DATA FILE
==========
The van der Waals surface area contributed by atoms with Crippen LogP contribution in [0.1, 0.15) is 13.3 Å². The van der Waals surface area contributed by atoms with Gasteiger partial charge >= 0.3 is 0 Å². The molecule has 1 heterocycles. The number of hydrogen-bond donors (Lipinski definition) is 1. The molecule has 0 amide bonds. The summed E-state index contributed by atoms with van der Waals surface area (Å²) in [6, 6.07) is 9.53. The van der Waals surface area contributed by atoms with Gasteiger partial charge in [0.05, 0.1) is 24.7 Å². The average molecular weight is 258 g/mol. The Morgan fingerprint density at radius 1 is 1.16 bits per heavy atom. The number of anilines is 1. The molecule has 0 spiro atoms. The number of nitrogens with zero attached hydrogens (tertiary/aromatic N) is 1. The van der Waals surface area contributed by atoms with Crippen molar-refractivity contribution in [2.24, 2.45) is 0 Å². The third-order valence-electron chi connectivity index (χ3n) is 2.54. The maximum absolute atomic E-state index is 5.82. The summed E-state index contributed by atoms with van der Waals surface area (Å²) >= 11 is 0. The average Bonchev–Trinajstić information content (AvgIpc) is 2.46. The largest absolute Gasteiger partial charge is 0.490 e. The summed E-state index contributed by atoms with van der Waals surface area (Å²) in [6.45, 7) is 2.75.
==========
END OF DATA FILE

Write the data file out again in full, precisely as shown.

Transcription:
The van der Waals surface area contributed by atoms with Crippen LogP contribution in [0.1, 0.15) is 13.3 Å². The van der Waals surface area contributed by atoms with Gasteiger partial charge >= 0.3 is 0 Å². The molecule has 1 heterocycles. The number of hydrogen-bond donors (Lipinski definition) is 1. The molecule has 0 amide bonds. The summed E-state index contributed by atoms with van der Waals surface area (Å²) in [6, 6.07) is 9.53. The van der Waals surface area contributed by atoms with Gasteiger partial charge in [0.05, 0.1) is 24.7 Å². The average molecular weight is 258 g/mol. The Morgan fingerprint density at radius 1 is 1.16 bits per heavy atom. The number of anilines is 1. The molecule has 0 spiro atoms. The number of nitrogens with zero attached hydrogens (tertiary/aromatic N) is 1. The van der Waals surface area contributed by atoms with Crippen molar-refractivity contribution in [2.24, 2.45) is 0 Å². The third-order valence-electron chi connectivity index (χ3n) is 2.54. The maximum absolute atomic E-state index is 5.82. The summed E-state index contributed by atoms with van der Waals surface area (Å²) >= 11 is 0. The average Bonchev–Trinajstić information content (AvgIpc) is 2.46. The largest absolute Gasteiger partial charge is 0.490 e. The summed E-state index contributed by atoms with van der Waals surface area (Å²) in [6.45, 7) is 2.75.